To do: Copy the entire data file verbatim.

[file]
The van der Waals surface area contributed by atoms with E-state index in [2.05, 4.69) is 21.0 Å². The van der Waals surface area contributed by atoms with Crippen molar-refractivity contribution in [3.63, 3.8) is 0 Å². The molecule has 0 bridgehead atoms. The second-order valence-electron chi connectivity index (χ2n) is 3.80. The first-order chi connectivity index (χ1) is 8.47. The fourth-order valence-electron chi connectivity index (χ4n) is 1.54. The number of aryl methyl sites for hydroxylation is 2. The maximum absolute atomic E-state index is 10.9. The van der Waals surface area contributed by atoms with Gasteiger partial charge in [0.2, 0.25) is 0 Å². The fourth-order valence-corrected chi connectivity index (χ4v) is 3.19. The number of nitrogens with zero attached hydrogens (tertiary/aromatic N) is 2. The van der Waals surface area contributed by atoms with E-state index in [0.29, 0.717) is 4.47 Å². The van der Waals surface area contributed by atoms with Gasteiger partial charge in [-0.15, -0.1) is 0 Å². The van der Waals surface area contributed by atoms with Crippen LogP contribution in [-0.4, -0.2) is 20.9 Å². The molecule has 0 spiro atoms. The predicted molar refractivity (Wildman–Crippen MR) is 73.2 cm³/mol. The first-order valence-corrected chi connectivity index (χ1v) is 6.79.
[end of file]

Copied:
The van der Waals surface area contributed by atoms with E-state index in [2.05, 4.69) is 21.0 Å². The van der Waals surface area contributed by atoms with Crippen molar-refractivity contribution in [3.63, 3.8) is 0 Å². The molecule has 0 bridgehead atoms. The second-order valence-electron chi connectivity index (χ2n) is 3.80. The first-order chi connectivity index (χ1) is 8.47. The fourth-order valence-electron chi connectivity index (χ4n) is 1.54. The number of aryl methyl sites for hydroxylation is 2. The maximum absolute atomic E-state index is 10.9. The van der Waals surface area contributed by atoms with Gasteiger partial charge in [0.2, 0.25) is 0 Å². The fourth-order valence-corrected chi connectivity index (χ4v) is 3.19. The number of nitrogens with zero attached hydrogens (tertiary/aromatic N) is 2. The van der Waals surface area contributed by atoms with E-state index in [0.29, 0.717) is 4.47 Å². The van der Waals surface area contributed by atoms with Gasteiger partial charge in [-0.15, -0.1) is 0 Å². The van der Waals surface area contributed by atoms with Crippen LogP contribution in [-0.4, -0.2) is 20.9 Å². The molecule has 0 spiro atoms. The predicted molar refractivity (Wildman–Crippen MR) is 73.2 cm³/mol. The first-order valence-corrected chi connectivity index (χ1v) is 6.79.